Obama, al-Maliki vow to fight al-Qaeda

2013-11-02 09:20
Barack Obama,  Iraq PM Nouri al-Maliki. (AP)

Barack Obama, Iraq PM Nouri al-Maliki. (AP)

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Washington - US President Barack Obama and Iraqi leader Nuri al-Maliki on Friday discussed how to "push back" against al-Qaeda after the resurgent group whipped up the deadliest surge of violence in the country in five years.

Obama welcomed Maliki to the Oval Office nearly two years after the last soldier left Iraq, but as fears mount that al-Qaeda will send the country spiralling back into civil war.

"We had a lot of discussion about how we can work together to push back against that terrorist organisation that operates not only in Iraq, but also poses a threat to the entire region and to the United States," Obama said.

But he did not offer specifics of US aid.

Before the visit, US officials privately hinted that they were willing to offer increased intelligence help to Iraqi forces battling extremist fighters - many of whom have crossed into the country to flee violence that is rending neighbouring Syria.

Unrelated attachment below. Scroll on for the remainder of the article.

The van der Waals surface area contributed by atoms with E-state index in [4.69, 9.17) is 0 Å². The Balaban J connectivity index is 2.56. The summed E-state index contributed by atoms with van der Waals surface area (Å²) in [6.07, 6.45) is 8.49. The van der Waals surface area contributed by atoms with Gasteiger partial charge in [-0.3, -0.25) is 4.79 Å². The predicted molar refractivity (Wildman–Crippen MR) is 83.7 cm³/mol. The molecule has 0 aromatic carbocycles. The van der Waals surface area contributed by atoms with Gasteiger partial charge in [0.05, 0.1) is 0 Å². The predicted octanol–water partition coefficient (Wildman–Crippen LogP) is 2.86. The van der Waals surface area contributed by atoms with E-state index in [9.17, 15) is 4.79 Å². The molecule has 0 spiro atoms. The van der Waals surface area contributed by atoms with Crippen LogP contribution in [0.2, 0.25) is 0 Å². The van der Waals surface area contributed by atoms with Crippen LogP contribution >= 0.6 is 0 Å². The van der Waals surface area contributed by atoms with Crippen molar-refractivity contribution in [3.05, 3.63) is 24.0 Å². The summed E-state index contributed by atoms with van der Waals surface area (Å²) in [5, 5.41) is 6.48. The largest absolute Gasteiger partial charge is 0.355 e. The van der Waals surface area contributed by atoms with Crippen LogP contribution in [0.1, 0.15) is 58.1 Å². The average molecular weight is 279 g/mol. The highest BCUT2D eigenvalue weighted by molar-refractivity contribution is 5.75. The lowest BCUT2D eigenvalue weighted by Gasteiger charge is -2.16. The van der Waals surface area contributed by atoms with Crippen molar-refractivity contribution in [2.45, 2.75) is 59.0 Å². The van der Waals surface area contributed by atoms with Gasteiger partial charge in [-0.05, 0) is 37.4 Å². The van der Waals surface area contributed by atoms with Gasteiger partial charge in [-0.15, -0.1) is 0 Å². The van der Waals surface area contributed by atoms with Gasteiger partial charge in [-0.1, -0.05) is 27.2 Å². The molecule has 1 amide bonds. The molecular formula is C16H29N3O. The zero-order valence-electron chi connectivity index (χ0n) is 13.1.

Amid some criticism that the United States left Iraq to fend for itself after an eight year occupation, Obama said that he appreciated Maliki's work to honor the sacrifice of 4 500 US troops that were killed in the war by building a "prosperous, inclusive and democratic Iraq".

Some Maliki critics in Washington feel the prime minister has not done enough to include all of Iraq's minorities in the political system and has therefore fostered a well of sectarian resentment that has offered an opening for extremists.

After an hour and a half of talks, Obama also encouraged Maliki to pass an election law so national polls can take place on time early next year, and stressed the need for a peaceful solution to the Syria conflict and the nuclear showdown with Iran.

Maliki said he hoped that the United States would help rebuild Iraq and stressed his government's commitment to a strategic agreement governing their relations following the US withdrawal.

He admitted that democracy in Iraq is "fragile", but committed to hold elections on time next year.

October was Iraq's deadliest month since April 2008, with 964 killed and another 1 600 wounded, according to data from the Iraqi ministries of health, interior and defense.

The vast majority of those killed were civilians.

Read more on:    al-qaeda  |  barack obama  |  nuri al-maliki  |  us  |  iraq

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